In the original version, Nick was supposed to be the reincarnation of his former owner and the cat actually talked. Berkley nixed the idea of him talking, but said that the cat “could do anything else” so that gave me plenty of latitude. My own cat Rocco has been known to bandy Scrabble tiles about (although its more for the purposes of chewing than spelling out clues), so I took a page from his behavior.

A theme in Meow If It's Murder is the far-reaching arm of organized crime mobs and witness protection. Are these subjects you've written about and researched before turning to fiction?

I’ve always been a big fan of true crime, and I think I must have read every book Ann Rule has ever written. I did research organized crime and especially the witness protection program when I did Meow.

Writers are often told to ditch the prologue. You've effectively used a prologue in both books. Did you face resistance from your editor or others using a prologue?

Not yet. J  Hopefully not ever, because every Nick and Nora I’ve penned so far has a prologue. It sets up the murder/crime that Nora and Nick are faced with, and then, of course, there are other murders along the way….

Nora's friend Chantal helps guide her by reading her tarot cards. Do you have someone who helps guide you in your life or career? Using tarot cards or otherwise?

I have been fortunate in having many good friends who have helped me out, as well as wonderful parents. I did have one friend in particular, Sally Ann Morris, who was a gifted psychic. Events she predicted years ago still come out to this day, and her accuracy rate was truly astonishing. The character of Chantal is patterned after her.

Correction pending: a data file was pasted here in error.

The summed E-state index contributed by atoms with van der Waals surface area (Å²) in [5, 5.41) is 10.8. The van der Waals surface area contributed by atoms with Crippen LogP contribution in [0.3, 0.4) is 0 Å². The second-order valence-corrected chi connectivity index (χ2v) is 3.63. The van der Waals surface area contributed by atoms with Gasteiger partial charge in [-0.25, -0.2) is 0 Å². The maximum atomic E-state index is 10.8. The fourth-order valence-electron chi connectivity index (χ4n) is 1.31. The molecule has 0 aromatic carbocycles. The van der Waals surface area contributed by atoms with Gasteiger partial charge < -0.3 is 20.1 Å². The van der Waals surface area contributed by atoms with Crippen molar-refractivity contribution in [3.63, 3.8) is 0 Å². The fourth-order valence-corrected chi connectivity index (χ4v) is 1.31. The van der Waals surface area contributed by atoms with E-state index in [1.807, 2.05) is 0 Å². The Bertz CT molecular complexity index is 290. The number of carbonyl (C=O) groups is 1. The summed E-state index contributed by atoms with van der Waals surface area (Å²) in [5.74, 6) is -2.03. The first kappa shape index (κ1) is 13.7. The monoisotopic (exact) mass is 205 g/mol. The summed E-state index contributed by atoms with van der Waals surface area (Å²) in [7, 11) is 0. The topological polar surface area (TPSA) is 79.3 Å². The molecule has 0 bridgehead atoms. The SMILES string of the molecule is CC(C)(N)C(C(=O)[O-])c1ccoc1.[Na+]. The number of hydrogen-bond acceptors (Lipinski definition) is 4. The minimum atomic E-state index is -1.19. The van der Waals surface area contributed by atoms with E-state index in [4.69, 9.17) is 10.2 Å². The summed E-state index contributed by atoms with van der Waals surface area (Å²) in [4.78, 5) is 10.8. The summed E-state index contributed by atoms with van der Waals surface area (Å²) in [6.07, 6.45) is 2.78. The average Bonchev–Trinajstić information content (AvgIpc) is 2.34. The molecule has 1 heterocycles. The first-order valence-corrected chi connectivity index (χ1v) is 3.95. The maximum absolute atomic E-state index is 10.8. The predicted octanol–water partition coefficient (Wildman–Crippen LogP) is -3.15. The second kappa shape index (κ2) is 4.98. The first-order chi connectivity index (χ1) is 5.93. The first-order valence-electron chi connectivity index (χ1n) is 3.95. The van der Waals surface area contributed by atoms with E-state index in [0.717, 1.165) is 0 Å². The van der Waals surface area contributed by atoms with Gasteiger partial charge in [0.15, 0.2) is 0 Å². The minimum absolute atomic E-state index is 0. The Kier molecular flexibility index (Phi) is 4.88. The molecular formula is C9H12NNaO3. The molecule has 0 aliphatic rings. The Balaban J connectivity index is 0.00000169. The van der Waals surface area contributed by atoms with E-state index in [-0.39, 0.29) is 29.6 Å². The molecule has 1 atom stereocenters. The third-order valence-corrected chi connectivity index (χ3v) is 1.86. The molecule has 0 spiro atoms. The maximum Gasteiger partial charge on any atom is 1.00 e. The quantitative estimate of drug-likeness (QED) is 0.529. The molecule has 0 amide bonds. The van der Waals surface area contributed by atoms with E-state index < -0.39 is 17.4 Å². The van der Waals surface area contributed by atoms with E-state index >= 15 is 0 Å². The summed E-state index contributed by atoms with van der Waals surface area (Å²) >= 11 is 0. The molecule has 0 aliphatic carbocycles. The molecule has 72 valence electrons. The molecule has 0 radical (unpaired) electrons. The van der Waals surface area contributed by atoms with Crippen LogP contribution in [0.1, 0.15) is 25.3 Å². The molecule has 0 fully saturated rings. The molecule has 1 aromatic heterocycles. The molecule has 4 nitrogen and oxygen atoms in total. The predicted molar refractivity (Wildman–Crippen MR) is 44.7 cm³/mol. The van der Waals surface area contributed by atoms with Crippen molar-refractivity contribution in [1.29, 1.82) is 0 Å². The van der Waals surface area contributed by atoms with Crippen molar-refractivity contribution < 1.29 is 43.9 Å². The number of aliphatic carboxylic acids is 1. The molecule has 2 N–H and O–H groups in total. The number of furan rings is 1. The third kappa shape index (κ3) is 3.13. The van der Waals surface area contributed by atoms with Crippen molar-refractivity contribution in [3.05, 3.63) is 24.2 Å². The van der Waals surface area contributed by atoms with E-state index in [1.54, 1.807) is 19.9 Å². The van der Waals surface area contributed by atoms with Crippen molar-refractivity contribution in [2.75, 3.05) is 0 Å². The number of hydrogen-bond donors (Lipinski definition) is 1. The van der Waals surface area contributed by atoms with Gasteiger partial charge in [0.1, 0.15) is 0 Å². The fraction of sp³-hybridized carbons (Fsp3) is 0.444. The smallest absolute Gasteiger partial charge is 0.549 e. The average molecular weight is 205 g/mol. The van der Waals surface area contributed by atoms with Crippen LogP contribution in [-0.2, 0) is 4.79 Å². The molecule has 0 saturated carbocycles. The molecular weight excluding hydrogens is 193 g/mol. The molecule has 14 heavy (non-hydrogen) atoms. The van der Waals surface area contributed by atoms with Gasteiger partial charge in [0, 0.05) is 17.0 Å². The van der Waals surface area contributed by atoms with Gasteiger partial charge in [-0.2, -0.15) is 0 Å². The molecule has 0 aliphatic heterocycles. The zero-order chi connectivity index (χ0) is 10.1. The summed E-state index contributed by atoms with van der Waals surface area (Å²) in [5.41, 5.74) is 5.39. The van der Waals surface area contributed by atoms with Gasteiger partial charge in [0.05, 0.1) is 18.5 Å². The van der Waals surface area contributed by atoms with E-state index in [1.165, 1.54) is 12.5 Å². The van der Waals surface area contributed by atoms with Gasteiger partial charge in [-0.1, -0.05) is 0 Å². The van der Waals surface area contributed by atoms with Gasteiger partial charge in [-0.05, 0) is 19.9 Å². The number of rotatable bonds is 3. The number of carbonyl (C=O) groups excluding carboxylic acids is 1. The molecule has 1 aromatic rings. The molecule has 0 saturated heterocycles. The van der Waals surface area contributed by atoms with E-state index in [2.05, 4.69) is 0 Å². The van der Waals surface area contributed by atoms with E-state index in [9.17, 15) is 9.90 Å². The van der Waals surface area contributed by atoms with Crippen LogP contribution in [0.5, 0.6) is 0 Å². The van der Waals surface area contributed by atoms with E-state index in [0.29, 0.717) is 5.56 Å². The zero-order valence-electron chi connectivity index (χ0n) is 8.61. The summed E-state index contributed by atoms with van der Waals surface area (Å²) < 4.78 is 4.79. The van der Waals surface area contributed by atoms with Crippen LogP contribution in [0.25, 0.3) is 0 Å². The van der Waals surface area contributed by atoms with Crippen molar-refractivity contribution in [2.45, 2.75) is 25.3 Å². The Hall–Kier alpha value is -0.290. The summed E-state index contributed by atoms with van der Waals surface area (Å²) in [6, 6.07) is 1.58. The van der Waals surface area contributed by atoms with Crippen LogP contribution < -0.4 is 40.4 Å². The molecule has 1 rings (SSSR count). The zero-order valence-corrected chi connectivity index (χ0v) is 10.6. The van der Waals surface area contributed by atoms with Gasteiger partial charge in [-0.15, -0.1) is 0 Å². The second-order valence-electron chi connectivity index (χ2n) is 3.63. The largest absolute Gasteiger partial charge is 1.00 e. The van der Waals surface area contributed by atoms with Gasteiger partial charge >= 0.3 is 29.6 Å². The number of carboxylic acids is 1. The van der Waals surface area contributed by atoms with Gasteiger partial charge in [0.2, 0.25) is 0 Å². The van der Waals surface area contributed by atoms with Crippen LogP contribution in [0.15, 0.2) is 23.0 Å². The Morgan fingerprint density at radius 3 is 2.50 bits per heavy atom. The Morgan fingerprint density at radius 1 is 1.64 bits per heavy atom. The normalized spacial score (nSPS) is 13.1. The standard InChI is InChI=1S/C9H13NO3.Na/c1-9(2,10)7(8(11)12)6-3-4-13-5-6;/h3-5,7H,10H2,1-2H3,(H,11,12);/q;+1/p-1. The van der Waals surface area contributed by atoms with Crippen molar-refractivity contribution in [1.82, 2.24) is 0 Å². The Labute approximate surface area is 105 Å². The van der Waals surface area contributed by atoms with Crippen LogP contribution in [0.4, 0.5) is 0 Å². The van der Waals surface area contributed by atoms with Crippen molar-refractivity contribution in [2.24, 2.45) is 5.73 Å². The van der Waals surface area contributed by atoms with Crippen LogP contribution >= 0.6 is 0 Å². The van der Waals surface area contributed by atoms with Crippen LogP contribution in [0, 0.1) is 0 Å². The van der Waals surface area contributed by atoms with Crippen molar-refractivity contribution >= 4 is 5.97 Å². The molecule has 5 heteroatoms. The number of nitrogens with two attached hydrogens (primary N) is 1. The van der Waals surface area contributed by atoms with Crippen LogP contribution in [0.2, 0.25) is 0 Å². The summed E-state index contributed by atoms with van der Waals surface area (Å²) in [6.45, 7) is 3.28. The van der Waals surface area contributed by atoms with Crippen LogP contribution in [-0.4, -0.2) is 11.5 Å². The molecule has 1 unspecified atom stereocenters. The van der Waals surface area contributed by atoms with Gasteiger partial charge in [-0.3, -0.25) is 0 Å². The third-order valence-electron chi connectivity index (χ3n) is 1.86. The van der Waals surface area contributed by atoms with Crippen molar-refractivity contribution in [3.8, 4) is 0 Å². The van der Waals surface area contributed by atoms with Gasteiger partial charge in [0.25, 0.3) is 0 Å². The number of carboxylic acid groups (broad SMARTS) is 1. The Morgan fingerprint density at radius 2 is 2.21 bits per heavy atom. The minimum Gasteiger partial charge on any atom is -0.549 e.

Family relationships play a major part in both of your books. Out of loyalty to her mother Nora leaves a job in Chicago to return to California to carry on her mother's sandwich shop. She was also willing to risk her life savings to save her difficult sister when she is accused of murder. Do you think Nora is getting the short end of the stick?

Probably, but it wouldn’t matter to Nora. She’s one of those people for which family will always come first, no matter what. And that includes Nick, of course!

In Claws for Alarm you discuss the problem of art forgeries. In doing research for this book, did you discover ways that buyers can protect themselves from purchasing a forged piece of art?

Research what you are buying carefully, and know whom you’re dealing with. I think this applies to pretty most everything.

What inspired you to write mysteries?

I’ve always loved mysteries, ever since I read my first Nancy Drew at age ten. Perry Mason quickly followed. My mother was a big mystery lover too. She used to read my Nancy Drew books before I did!

Tell us about your journey to publication. Was it a difficult one?